Thinking Beyond the School Box: Inspired Architecture + Contemporary Learning

Featured

I recently visited our newest multi-age space redesign in a small rural elementary school. When we began the process to modernize this school, we knew we had to design and build new space from the inside out.  The school had some nice elements including a clerestory roof line that should have allowed natural light into classrooms but didn’t because tall storage cabinets added over the years blocked light from the classroom work areas.

In the redesign the school’s 20th century rectangular classrooms were combined to create a variety of multi-age spaces. An art room located in an older trailer and the small library were moved and integrated into a common arts and library space. The design team increased connectivity and transparency by adding doors and windows that opened up access to the school’s rural, park-like setting. The teachers in this school see the rural area, local farms, and natural environment as a learning asset. They also believe that access to fresh air and movement is key for learners to stay engaged throughout the day.

(the school’s playground view) 

The learning flexibility created by our new school-wide, multi-age spaces offers a much wider bandwidth of opportunities and potential experiences to children. We have learned from multiple research sources that natural light is a key ingredient to create environments in which learners thrive. Since the redesign, light pours into halls and learning spaces. A variety of flexible furniture, seating, and informal work areas provide learners and teachers with both choice and comfort options to locate in space differently depending upon the work that is being done. The teachers know from learning research that both spaces for quiet, independent work as well as for small and large groups to gather are critical to address the range of children’s needs, planned learning experiences, and instruction necessary to maximize learning potential across the school.

When I visited this newly redesigned school, I watched a live cam of polar bears wandering the ice pack in the Arctic on a touch screen in the library. Multi-age learners gathered in informal hall spaces to work together on projects. Students oriented themselves at tables and on the floor to write in a 3,4,5 space  —  some choosing more traditional seating while others, as some teachers label it, engaged in “belly-writing.”

It’s not easy to make changes from physical teaching places to child-centered learning spaces. It’s even harder to shift practices, values, and beliefs associated with teaching age-based classes to those essential to creating viable, multi-age learning experiences. It takes time for teachers who have “owned” a room to learn how to share space, plan, and teach together.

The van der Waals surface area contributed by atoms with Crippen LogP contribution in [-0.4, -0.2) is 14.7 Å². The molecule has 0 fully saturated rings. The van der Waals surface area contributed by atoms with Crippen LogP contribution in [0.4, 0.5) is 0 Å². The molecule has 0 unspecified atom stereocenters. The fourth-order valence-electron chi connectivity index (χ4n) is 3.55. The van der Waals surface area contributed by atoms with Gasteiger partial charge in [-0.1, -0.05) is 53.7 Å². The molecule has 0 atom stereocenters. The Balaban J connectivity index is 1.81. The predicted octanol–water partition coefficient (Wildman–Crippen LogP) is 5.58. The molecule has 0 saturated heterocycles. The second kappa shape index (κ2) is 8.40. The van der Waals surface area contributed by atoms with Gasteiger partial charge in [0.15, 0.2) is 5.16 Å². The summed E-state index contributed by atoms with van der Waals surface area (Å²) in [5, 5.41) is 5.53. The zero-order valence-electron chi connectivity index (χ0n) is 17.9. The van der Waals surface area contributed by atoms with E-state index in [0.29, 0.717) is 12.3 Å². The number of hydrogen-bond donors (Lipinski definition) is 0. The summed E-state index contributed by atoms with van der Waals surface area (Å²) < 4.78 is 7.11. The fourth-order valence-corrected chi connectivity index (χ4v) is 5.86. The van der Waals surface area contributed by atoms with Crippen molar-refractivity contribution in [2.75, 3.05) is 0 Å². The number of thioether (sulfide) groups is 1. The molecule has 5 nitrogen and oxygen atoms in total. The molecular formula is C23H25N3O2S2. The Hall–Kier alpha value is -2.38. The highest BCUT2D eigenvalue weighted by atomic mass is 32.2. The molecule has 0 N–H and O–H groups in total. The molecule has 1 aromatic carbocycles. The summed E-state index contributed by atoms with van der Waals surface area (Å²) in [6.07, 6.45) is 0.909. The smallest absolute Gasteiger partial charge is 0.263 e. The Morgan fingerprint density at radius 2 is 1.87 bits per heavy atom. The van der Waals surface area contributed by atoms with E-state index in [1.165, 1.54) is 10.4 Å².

Sharing space in concept is different than sharing in reality — for adult and young learners. Seeing children through a developmental lens in multi-age spaces challenges the way we’ve learned to use learning standards, benchmarks, and expectations in single-age classrooms. What does “on level” really mean? How do we teach grade-level math standards in a multi-age class? What do we notice about social-emotional learning development that’s different in a group of children ranging in age from eight to ten versus a class with all ten year olds?

Negotiating curricula, assessment, and pedagogy isn’t easy when you begin to work in a co-teaching team. Compromise, collaboration, and negotiation skills become critical to moving through the forming to storming to norming to performing phases of the team’s work. The dysfunctions of working in isolation become more apparent in teams than in the traditional structures and schedules of schools. That’s one reason why time to build relationships, plan, and reflect together is key to the process of developing a strong and effective team.

From prior shifts in redesigning spaces in our schools, we know that change is an iterative process with both growing pains and gains. I see it every time we go through the process. Are there strategies that increase the likelihood of success? Yes — here’s what I notice.

  • The ideal and real life of change are quite different. Accept that every journey of 1000 miles begins with a single step.
  • The first step is visualizing big possibilities and then moving towards that vision in stages. Rome wasn’t built in a day. We must accept that deep change in school processes and practices doesn’t happen overnight.